Implementations/Broken

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Miscellaneous geohashing utilities that are known not to work any longer

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[edit] Geco

This implementation IS FULLY 30W-compliant.
Geco screenshot.png
A re-implementation of the calculator above using leaflet/cloudmade and the JSON web service below. By using geo.crox as a data source, it is hopefully more reliable than the official map. It also shows the global hash on the map, which you may only notice when it comes into range anyway.

http://relet.net/geco

Flattr-badge-large.png

Parameters:

  • lat - latitude of the initial graticule
  • lon - longitude of the initial graticule
  • zoom - initial zoom level
  • date - initial date in YYYY-MM-DD format

e.g: http://relet.net/geco/?date=2005-05-26&lat=37&lon=-122&zoom=8

[edit] Hackish Bitcoin-based Python Implementation

This implementation IS NOT 30W-compliant.

Implementation is broken, as far as I can see: The json service queried does not provide the "open" symbol queried. I believe MtGox does not have an opening at all.

MarkTraceur made this to test what Geohashing would look like using a different financial source. It's based on the opening price of Bitcoins in USD at Mt. Gox. You can change the site you use, the coordinates, or just about anything pretty easily. It will get nicer-looking as time goes on.

It is here: https://github.com/MarkTraceur/geohash-btc

Feel free to fork it and/or send feedback through GitHub!

Michi did some improvements and bug fixing on Marks original script:
  • Since bitcoincharts removed the "open" field in their data, the script uses the price at midnight for the calculation.
  • Support for the Globalhash.
  • 30W compliant.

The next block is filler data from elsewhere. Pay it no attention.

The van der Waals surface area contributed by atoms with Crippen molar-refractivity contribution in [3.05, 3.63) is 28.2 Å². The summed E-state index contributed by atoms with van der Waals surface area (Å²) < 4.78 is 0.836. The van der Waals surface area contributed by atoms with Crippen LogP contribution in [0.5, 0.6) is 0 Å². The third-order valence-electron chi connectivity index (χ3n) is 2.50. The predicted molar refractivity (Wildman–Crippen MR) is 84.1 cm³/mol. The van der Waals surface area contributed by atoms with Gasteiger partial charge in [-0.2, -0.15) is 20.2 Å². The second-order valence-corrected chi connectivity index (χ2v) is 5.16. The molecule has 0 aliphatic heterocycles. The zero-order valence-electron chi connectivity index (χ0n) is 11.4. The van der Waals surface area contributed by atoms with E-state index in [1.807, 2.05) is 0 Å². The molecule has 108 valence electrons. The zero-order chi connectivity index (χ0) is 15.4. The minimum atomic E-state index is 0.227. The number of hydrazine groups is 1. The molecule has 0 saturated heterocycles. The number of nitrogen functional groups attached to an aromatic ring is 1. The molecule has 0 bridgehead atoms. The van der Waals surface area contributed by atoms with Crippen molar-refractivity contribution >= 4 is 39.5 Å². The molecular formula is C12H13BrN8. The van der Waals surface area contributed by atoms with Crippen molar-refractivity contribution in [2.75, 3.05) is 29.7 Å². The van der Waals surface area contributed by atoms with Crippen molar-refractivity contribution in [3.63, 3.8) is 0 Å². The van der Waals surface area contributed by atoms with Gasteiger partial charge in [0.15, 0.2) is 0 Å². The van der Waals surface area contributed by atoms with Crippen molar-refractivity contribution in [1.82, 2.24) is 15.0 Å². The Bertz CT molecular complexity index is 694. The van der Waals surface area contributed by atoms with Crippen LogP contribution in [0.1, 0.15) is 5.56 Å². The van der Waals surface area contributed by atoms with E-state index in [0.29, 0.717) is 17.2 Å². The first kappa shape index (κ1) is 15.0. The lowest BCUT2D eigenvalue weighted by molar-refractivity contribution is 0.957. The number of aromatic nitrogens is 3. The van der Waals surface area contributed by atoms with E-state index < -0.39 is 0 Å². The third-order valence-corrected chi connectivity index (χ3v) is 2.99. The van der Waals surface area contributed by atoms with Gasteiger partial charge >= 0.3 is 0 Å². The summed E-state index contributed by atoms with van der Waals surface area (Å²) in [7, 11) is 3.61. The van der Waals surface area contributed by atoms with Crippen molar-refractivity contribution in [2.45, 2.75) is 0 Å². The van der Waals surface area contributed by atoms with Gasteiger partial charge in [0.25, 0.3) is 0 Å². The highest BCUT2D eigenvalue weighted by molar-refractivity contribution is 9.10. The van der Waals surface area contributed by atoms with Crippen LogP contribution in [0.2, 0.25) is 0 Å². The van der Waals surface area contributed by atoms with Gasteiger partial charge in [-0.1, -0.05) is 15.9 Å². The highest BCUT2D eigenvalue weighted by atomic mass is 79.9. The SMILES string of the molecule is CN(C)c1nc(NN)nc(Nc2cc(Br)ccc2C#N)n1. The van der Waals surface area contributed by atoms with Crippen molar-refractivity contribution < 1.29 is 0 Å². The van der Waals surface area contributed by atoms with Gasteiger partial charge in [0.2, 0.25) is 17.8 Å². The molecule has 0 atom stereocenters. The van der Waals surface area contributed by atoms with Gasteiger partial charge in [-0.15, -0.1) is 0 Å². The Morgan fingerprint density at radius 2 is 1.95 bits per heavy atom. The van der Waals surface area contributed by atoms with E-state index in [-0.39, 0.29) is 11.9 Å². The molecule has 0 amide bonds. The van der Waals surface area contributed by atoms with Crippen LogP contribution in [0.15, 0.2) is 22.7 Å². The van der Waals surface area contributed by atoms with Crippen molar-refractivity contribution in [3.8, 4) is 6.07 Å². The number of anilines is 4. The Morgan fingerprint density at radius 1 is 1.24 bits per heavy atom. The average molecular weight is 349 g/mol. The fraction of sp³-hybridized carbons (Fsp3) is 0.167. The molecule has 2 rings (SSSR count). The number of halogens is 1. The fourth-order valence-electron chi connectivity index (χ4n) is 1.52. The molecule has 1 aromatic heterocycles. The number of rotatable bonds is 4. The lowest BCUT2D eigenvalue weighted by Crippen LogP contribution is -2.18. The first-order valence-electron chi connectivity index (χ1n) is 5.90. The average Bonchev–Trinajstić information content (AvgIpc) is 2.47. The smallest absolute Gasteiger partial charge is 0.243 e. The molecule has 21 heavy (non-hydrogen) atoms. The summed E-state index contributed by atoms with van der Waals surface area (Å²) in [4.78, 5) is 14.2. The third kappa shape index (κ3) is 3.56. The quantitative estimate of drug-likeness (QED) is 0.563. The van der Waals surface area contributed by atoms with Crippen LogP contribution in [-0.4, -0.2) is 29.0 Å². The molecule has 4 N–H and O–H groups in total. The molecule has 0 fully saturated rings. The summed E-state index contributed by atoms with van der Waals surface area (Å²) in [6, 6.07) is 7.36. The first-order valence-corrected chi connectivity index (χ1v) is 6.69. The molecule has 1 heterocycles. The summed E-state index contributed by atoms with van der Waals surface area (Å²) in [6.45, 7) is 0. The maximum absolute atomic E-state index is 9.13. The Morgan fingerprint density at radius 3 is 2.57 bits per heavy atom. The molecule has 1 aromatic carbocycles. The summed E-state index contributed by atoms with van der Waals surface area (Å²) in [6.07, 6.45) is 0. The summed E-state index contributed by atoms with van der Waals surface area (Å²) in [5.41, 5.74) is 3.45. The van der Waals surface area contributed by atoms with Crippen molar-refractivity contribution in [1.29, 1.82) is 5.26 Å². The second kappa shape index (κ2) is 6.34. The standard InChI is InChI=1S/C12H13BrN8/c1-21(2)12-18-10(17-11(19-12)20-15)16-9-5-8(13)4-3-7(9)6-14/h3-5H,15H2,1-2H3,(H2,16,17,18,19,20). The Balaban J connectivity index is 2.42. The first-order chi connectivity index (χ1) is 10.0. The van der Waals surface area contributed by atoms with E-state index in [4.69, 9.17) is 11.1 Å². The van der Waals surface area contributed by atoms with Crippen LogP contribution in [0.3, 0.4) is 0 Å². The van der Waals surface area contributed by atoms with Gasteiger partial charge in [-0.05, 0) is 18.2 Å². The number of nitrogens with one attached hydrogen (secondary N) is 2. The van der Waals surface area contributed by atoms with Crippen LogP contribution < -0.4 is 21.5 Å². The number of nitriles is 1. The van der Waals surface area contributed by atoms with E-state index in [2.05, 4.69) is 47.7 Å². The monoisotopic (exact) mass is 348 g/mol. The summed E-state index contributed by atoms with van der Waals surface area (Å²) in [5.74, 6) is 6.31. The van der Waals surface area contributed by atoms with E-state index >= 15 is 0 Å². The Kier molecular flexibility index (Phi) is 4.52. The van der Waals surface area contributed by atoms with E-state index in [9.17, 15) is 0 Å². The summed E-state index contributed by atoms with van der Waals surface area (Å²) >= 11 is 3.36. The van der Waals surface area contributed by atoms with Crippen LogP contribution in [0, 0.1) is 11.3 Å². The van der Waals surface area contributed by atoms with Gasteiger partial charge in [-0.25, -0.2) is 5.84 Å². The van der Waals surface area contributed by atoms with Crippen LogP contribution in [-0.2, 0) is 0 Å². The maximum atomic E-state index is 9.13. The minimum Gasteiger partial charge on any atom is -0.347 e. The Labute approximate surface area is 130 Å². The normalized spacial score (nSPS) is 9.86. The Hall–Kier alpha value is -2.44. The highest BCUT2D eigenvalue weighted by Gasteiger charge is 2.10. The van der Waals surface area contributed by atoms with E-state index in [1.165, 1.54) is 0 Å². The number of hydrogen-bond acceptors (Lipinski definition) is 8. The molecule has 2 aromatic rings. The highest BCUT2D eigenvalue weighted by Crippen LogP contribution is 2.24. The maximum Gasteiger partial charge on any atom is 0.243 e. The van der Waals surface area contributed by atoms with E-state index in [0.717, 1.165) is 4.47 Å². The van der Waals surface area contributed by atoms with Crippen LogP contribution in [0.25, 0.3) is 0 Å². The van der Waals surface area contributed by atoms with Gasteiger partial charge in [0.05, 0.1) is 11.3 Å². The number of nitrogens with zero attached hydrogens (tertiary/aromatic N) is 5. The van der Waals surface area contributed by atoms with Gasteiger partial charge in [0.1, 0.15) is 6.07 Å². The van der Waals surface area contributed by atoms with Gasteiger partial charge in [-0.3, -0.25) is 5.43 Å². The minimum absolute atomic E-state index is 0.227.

• Support for other markets than Mt.Gox.
  • More map services.
The code is in his fork. Unfortunately Mark does not respond to Pull Requests, so it looks like the fork won't get merged back.

[edit] Former geohash location suggester

No longer available as of 2012.

This implementation IS PARTIALLY 30W-compliant.
not compatible for dates before 2008-05-27

Geohash Recommender - This website doesn't seem to work as of 12-Jun-09

Yet another implementation in Python is here as well. It does the same as the ones above but also gives "validation" information. Lets you know if the geohash location is under water and thus if its a valid place to go party. Using this it attempts to suggest the "best" alternative geohash by checking all neighbouring grid locations. I'll add more terrain recognition if people like it. The code is over here Source Code

[edit] Bugs

  • There are a few, it needs a few refreshes to get the whole tagging right. It also has trouble guessing the terrain type occasionally. Refreshing it makes it work but its a problem im looking into, have a look at the code and help if you can :)
  • Gives me a false location for May 28 and 29, 2008, which aren't yet known anywhere in the world according to the algorithm. --Tim P 21:29, 24 May 2008 (UTC)
    • But... thos dates aren't real yet. There is no dow result. Granted it should give an error instead of giving _something_ but...
      • As of 05:06, 26 May 2008 (UTC), this gives locations for May 27-30 west of 30W and for May 28-31 east of 30W, i.e., four days beyond what should be calculable as of that time. Beyond those dates, it gives a proper error message stating that no Dow is available. I think temporary data were added to the implementation for testing purposes; these should be removed. --Tim P
      • One could interpret the algorithm such that, for any date in the future, one is to use "the opening price from [DOW's] previous day of active trading is used", i.e., the most recent trading day. Obviously, this would lead to the location changing as the day approaches but, in a random spontaneous adventure generator, that seems almost mathematically pure. I mean, that's just what happens when you try to generate spontaneity too far into the future, yes?  ;) Ted 00:19, 30 May 2008 (UTC)
  • Electronicwar website seems to be no longer functioning. Jiml 00:29, 13 June 2009 (UTC)